ROME (Reuters) - The late Pope John Paul flagellated himself regularly to emulate Christ’s suffering and signed a secret document saying that would resign instead of ruling for life if he became incurably ill, a new book shows.
The book, called “Why a Saint? was written by Monsignor Slawomir Oder, the Vatican official in charge of the process that could lead to Roman Catholic sainthood for John Paul. It includes some previously unpublished documents.
John Paul, who died in 2005, was sick and suffering in several periods of his papacy. He was shot and nearly killed in 1981, he underwent several operations, including one for cancer, and suffered from Parkinson’s disease for more than decade.
The book, which was published Tuesday, reveals that even when he was not ill, he inflicted pain on himself, known in Christianity as mortification, so as to feel closer to God.
“In Krakow as in the Vatican, Karol Wojtyla flagellated himself,” Oder writes in the book, citing testimony from people in the late pope’s close entourage while he was bishop in his native Poland and after he was elected pope in 1978.
“In his closet, among his vestments, there was hung on a clothes hanger a particular kind of belt for pants, which he used as a whip,” Oder writes.
When he was bishop in Poland, he often slept on the bare floor so he could practice self-denial and asceticism, Oder writes.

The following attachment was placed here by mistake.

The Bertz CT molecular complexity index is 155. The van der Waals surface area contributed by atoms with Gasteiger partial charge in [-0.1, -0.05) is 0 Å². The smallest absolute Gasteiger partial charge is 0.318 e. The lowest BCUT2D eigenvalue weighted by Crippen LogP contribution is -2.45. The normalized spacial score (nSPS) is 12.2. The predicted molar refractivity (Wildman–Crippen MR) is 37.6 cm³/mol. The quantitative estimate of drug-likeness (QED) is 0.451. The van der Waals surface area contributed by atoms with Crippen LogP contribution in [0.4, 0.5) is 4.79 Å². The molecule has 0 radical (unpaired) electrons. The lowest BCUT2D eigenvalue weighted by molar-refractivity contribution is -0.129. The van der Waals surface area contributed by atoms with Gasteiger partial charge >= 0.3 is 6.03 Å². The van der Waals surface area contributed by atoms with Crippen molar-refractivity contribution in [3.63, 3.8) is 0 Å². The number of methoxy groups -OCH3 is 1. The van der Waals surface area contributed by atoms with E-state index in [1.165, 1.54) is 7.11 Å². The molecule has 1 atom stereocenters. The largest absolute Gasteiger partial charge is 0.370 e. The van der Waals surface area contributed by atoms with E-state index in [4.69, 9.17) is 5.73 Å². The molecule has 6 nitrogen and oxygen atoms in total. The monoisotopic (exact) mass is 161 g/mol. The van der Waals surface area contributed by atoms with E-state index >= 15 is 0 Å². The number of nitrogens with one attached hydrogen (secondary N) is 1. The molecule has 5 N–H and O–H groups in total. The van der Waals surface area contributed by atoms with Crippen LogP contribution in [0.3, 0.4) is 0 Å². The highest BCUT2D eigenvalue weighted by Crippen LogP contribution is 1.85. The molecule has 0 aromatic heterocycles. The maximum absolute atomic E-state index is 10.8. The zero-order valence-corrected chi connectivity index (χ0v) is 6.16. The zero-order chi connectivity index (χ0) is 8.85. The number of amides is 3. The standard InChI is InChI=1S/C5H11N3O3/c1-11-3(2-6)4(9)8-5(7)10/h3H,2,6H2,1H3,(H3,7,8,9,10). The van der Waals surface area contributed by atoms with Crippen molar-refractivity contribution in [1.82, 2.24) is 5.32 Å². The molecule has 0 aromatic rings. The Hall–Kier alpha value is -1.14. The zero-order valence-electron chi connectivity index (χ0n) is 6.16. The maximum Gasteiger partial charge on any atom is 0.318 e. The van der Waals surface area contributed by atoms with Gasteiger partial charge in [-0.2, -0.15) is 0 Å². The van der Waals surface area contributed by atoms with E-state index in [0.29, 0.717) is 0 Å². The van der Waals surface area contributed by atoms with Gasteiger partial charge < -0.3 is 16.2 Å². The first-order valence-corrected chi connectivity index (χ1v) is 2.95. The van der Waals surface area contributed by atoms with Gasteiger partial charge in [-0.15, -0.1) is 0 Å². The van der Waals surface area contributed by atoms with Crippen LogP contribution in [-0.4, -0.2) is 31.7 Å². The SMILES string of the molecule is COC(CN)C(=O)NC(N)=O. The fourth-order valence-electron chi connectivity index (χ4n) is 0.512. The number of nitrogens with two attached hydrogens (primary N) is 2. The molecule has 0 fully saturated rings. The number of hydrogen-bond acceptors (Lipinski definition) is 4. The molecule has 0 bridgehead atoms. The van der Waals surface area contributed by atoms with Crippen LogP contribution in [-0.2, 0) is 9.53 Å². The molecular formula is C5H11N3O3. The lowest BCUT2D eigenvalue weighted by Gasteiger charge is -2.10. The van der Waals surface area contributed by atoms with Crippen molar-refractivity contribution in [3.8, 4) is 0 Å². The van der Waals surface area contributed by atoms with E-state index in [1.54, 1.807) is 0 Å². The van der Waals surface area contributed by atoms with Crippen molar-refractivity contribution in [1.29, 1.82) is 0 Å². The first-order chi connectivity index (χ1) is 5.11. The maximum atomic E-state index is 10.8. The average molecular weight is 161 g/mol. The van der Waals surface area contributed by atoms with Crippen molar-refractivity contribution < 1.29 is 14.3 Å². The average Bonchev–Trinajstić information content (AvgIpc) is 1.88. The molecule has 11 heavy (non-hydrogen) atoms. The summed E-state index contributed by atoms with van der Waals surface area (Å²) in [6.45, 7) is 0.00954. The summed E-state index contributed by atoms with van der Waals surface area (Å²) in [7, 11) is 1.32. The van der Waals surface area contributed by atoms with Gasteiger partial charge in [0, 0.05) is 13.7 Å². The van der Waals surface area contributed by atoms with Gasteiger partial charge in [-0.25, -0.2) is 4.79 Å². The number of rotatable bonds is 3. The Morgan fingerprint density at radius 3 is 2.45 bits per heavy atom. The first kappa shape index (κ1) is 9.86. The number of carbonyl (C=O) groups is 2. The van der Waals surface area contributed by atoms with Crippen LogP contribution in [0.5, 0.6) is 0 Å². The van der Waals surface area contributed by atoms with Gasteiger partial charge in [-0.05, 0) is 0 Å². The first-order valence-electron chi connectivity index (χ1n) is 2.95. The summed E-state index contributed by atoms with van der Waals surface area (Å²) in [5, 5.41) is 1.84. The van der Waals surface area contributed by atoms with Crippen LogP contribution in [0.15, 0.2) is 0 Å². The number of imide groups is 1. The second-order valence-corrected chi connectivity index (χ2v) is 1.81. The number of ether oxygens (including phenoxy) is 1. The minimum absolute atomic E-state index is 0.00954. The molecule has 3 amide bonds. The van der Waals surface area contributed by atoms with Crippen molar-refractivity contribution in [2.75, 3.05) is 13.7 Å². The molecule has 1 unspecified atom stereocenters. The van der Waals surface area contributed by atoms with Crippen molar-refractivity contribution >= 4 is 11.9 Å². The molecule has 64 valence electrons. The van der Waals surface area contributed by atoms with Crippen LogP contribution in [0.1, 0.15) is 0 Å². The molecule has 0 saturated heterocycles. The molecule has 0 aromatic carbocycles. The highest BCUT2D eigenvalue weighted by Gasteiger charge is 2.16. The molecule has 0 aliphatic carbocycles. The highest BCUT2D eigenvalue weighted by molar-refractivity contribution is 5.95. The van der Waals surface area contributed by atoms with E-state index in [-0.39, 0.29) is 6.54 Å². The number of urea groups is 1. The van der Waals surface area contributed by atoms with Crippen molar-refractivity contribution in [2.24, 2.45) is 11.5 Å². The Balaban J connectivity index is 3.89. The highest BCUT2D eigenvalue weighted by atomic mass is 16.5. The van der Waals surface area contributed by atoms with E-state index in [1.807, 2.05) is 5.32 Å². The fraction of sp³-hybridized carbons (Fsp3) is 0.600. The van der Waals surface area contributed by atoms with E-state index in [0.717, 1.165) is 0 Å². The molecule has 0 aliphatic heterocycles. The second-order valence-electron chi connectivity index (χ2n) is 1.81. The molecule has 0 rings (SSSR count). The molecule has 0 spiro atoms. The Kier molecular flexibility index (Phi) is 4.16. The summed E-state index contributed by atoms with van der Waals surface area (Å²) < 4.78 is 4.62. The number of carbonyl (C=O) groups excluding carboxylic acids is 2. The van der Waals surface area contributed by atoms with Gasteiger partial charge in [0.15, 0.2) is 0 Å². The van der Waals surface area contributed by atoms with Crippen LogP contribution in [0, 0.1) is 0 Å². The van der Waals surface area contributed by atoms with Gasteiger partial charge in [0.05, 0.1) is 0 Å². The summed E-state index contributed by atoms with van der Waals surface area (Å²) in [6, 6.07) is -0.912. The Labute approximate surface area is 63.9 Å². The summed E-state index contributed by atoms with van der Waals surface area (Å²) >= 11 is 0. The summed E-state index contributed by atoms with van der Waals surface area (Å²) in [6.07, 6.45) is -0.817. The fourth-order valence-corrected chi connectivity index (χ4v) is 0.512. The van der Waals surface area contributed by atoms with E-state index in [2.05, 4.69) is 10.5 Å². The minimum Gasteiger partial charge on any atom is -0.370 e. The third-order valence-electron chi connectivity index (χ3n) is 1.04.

Many saints of the Church, including St. Francis of Assisi, St Catherine of Siena and St. Ignatius of Loyola, practiced flagellation and asceticism as part of their spiritual life.
The book also confirmed that as his health failed, John Paul prepared a document for aides stating that he would step down instead of ruling for life if he became incurably ill or permanently impaired from carrying out his duties as pope.
He signed the document on February 15, 1989, eight years after the failed assassination attempt. The existence of the document had been the subject of many rumors and reports over the years but it has been published for the first time in full in the book.
John Paul wrote that he would resign “in the case of infirmity which is presumed incurable, long-lasting and which impedes me from sufficiently carrying out the functions of my apostolic ministry.”
In the end, the pope decided to stay on until his death, saying it was for the good of the Church. Had he stepped down, he would have been the first Roman Catholic pontiff to do so willingly since 1294.
John Paul moved closer to sainthood last month when Pope Benedict approved a decree recognizing that his predecessor had lived the Christian faith heroically.
It was one of the key steps in the procedure by which the Church recognizes its saints.
The next step will be the recognition of a miracle attributed to John Paul. It involves a French nun who was inexplicably cured of Parkinson’s disease after praying to him.
After the Vatican recognizes the event as a miracle, the late pope can be beatified, the last step before sainthood.
Crowds at his funeral shouted “Santo Subito!” (Make him a saint immediately!)